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Finite-Index Subgroups of Infinite Groups.

  1. Aug 3, 2011 #1
    Hi, All:

    Please forgive my ignorance here: let G be an infinite group, and let H be

    a subgroup of G of finite index . Does H necessarily have torsion? I can

    see if , e.g., G was Abelian with G=Z^n (+) Z/m , then , say, would have

    subgroups of finite index, but I can't tell if this is an iff condition.

    Any Ideas?

  2. jcsd
  3. Aug 3, 2011 #2
    I'm a bit confused. What does torsion mean for a group if it's not abelian? Without mofidifiers, torsion refers to torsion as a Z-module, which would force G to be abelian.

    In addition, any subgroup of a free abelian group has no torsion. This doesn't have anything to do with its index. For instance, 2Z in Z has finite index and no torsion. Do you mean G/H?
  4. Aug 4, 2011 #3
    Yes, Zhentil; sorry for my carelessness. I was considering first the case of Abelian groups, (using the standard decomposition as Z-modules) and then wondering if the results extend; and , yes, I was considering G/H.
  5. Aug 4, 2011 #4
    In that case, the answer is yes. A finite abelian group is a torsion module.
  6. Aug 5, 2011 #5
    I missed the other point, about whether it extends. You have to specify what you mean, but in general the answer is no. Consider Z2 + Z2, with Z2 as a subgroup, considered as a Z2 module. Then H has finite index, but both G and G/H are free.
  7. Aug 5, 2011 #6
    Hi, Zhentil; you're right; every subgroup of a free group is itself free (I think this is called Schreier's theorem or something). I am just wondering if there are known results whereby an infinite group , whether Abelian
    or not, has subgroups of finite index.

    As you pointed out, this cannot happen for
    free groups, by the above result (Schreier); but I am not sure whether I understood your result for general Abelian groups: let A be an infinite Abelian group (not free, of course) and let B be a subgroup of A. Under what conditions do we find B having finite index in A? I know if B has index 2 in A then B is normal in A , but I don't know if the converse is true.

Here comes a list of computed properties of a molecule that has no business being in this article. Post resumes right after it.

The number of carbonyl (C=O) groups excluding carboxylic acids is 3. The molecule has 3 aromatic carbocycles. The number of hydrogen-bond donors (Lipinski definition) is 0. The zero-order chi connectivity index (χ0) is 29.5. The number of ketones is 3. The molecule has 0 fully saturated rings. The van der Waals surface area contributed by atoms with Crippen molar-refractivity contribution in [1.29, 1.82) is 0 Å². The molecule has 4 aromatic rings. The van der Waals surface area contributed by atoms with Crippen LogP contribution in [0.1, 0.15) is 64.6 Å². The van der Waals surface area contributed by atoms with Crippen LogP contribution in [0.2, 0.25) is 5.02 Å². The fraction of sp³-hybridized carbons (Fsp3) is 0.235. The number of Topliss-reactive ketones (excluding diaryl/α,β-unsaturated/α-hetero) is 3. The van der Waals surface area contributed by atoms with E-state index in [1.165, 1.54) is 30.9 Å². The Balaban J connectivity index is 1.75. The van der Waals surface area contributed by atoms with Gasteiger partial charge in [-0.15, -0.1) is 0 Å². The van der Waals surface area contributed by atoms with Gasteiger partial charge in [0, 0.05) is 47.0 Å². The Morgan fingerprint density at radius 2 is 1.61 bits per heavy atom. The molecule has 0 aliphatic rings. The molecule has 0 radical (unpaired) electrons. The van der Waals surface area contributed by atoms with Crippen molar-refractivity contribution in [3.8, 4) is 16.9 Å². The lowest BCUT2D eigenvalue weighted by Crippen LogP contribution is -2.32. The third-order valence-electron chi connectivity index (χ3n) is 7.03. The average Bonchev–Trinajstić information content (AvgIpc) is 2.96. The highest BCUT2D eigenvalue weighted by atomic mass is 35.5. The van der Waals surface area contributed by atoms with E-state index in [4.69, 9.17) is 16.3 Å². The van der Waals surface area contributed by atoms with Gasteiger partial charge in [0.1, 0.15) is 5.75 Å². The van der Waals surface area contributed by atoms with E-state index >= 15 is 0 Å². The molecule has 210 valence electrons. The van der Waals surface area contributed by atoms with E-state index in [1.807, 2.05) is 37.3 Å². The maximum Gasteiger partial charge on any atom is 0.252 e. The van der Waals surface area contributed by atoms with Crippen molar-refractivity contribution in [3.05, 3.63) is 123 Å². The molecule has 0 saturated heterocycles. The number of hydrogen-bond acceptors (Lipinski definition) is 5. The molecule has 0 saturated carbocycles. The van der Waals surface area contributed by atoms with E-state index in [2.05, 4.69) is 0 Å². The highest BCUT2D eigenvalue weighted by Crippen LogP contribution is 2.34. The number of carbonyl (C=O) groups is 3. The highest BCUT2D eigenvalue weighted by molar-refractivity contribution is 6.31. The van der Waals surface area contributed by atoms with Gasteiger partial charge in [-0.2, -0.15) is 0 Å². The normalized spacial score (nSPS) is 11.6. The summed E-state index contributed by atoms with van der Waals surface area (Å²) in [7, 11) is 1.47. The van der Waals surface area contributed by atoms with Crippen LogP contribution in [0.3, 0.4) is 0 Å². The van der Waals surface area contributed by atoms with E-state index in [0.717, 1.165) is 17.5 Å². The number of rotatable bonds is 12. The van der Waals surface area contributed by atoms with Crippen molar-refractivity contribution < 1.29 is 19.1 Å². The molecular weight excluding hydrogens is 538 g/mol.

Also: how about for infinite non-Abelian groups A ? What results are there for A having subgroups B so that B has finite index in A? How about some examples?

    I wonder too, if A being infinite but A having a finite generating set would change the answer.

    Last edited: Aug 5, 2011
  8. Aug 6, 2011 #7
    The converse to the index two criterion does not hold. In general, it's highly unlikely that any structure theorems of the sort you mentioned are true. What I mean is that you can find nontrivial examples of groups where all nontrivial subgroups have finite index (Z), or groups where all proper subgroups have infinite index. I don't know of constraints on the index of a subgroup other than simplicity of the group ruling out index two subgroups.
  9. Aug 6, 2011 #8
    Whether the group is abelian does not matter. Take any group, cross with the integers, and you get subgroups of any index. You could ask tougher questions of course, like making your group have trivial center, or asking about possible indices of nonnormal subgroups, but I tend to believe that in this generality, absolutely anything is possible.
  10. Aug 6, 2011 #9
    For the other question, there's an easy way to know if a subgroup of an abelian group is normal. :) for the other question, if G is finitely generated and infinite, any index is possible. If it's finite, the index dividing the order is necessary and sufficient. If G is not finitely generated, knock yourself out. Anything is possible.
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